Future Islands + Ear Pwr + Yukon + Gary War + Teeth Mountain at Witchdome, Sacramento

The Witchdome is a basement in downtown Sacramento opened to the friends and strangers of its residents, who were female, but did not cast any hints of wiccan behavior. With a small donation, I did not receive the customary stamp or paper wristband. Instead I joined a small party of white people marked with red forehead dots (Blake’s got a new faith). The power was out, possibly from a neglected bill, but the candle lighting created a spiritualizing ambiance that contrasted with the bombast that would ensue.

Future Islands surprised the hell out of me in the opening slot; absent from the advertised bill, but the surprise made the appearance all the better. The last time I saw Future Islands was in a murky abandoned toy factory in Detroit. Sam, the lead singer, was way gone on booze creating an uneasy atmosphere as they tried to get 10 partially, to absolutely, sober people to dance in the dark with them.

[Future Islands warp into psychedelia]

Future Islands has slimmed its roster down to a core three with Sam handling vocals, William on bass and Gerrit programming the drums and playing synths. The change seems to have strengthened the group, if only made a cross-country tour easier. It is time FI receive the acclaim the rest of Baltimore has bathed in like fat kings. FI opened with the somber ballad “Beach Foam,” a gentle song that gives Sam the space to pelt from his gut to a distant love each night. The man owns this song with his Cocker-esque croon. If I were to offer a new view of this gem, I would liken it to Astral Weeks constructed from synths. Vocally Sam trances out, working in refrains at his discretion.

Announcing they would be performing a new song called “Today,” it seems as though Future Islands is in the midst of a creative stride. “Today” was a simple tune with lyrics that feel like the day after suffocating, sending the mind to that spot that appreciates the warmth of the sun. The band’s next stop is Oakland, where they plan to record “Today” for a 7”.

Ear Pwr brought the Baltimore fashion and sound that typically makes the news. Armed with a briefcase full of buttons and levers that would make the beats warp, tweak and a megaphone, Ear Pwr’s unabashed joy for dancing and do-see-does was not infectious enough to inspire movers and shakers in the basement, but Ear Pwr continued the party of two. They were clearly welcomed, but no one felt like dancing along. Personally, I can do without Ear Pwr. Baltimore’s day-glow youth are starting to wear thin with me. There is only so much Dan Deacon-lite I can stomach before I am puking lasers and calling ex-girlfriends at 3am to see if they want to screw to Cex.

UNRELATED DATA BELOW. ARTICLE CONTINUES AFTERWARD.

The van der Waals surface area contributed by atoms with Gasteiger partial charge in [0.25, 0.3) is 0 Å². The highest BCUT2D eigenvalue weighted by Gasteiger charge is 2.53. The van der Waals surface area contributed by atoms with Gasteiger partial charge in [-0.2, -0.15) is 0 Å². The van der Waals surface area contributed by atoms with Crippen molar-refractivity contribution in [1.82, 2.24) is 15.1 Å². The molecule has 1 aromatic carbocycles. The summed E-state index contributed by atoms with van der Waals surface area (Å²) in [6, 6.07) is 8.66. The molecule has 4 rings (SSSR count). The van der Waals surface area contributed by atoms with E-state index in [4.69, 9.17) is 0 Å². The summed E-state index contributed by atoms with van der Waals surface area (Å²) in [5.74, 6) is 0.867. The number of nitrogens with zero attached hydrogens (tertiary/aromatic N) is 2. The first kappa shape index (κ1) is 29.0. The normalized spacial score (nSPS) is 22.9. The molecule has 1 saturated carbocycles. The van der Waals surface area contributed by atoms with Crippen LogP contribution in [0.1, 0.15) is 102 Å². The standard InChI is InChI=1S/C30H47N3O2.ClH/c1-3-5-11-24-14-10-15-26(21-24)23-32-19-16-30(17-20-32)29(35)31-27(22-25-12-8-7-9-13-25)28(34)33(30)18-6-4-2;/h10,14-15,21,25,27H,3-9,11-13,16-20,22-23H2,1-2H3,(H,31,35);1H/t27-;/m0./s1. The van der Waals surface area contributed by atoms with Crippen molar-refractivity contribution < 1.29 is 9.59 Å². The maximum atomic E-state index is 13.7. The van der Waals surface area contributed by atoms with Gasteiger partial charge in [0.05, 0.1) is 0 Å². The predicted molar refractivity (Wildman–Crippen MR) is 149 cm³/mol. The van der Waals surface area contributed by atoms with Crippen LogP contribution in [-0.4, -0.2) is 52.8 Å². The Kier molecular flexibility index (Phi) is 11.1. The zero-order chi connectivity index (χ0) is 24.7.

I did pick up a split tour EP with Future Islands and Ear Pwr. I typically skip the Ear Pwr contributions, but FI’s “Nu Autobahn” and Hide & Seek’s “Its So Good (And Gets It Remix)” make it worth the purchase, it also feels good to be a Samaritan and help a band with gas money.

Yukon altered the vibe with its heavy math rock that slipped in and out of powerful vignettes of enormous sound. The basement’s close quarters trapped the heavy sound. I do not follow math rock, thus I was hardly impressed with the virtuosity or whatever. Occasionally, Yukon strolled into a vignette worth perking the ear, but ultimately lulled me in and out of attention.

As I sat on the last two steps of the basement watching Gary War and some girl named Tiff with a voluptuous booty in a red skirt, red top and black Winehouse wig, I could not help but feel left out of the fun drug party. Gary War rolled around on the floor, singing, wailing and screaming into heavy distortion to his psychotic dance beats, while Tiff took another mic out in the audience letting everyone make animal sounds. Her pupils had the glassy onyx of the psychedelic head. With each sound someone made, she smiled a twisted mouth, wincing with pleasure. I watched the faces in the room, trying to decipher the brutally melting from the classically drunk or acceptably stoned; feeling like the new kid in school. The set sounded sloppy and masturbatory, like an electric acid test at an orgy, to a sober mind, but I am sure everyone else got a huge tickle in the G-clef spot.

Teeth Mountain is all drums and reverb, but mostly drums. Minutes in to the set I was desperate for some variation in the drums. Initially the tribal pounding to the noise of distorted cellos, violins and guitars was visceral, but dragged into rehash. Teeth Mountain has the instruments to create without limitation, but I wonder if the band has the skill? Perhaps they obtained some magic doses from whoever was dropping that night that could be saved for a recording session, until then TM is its own enemy for its short-sidedness.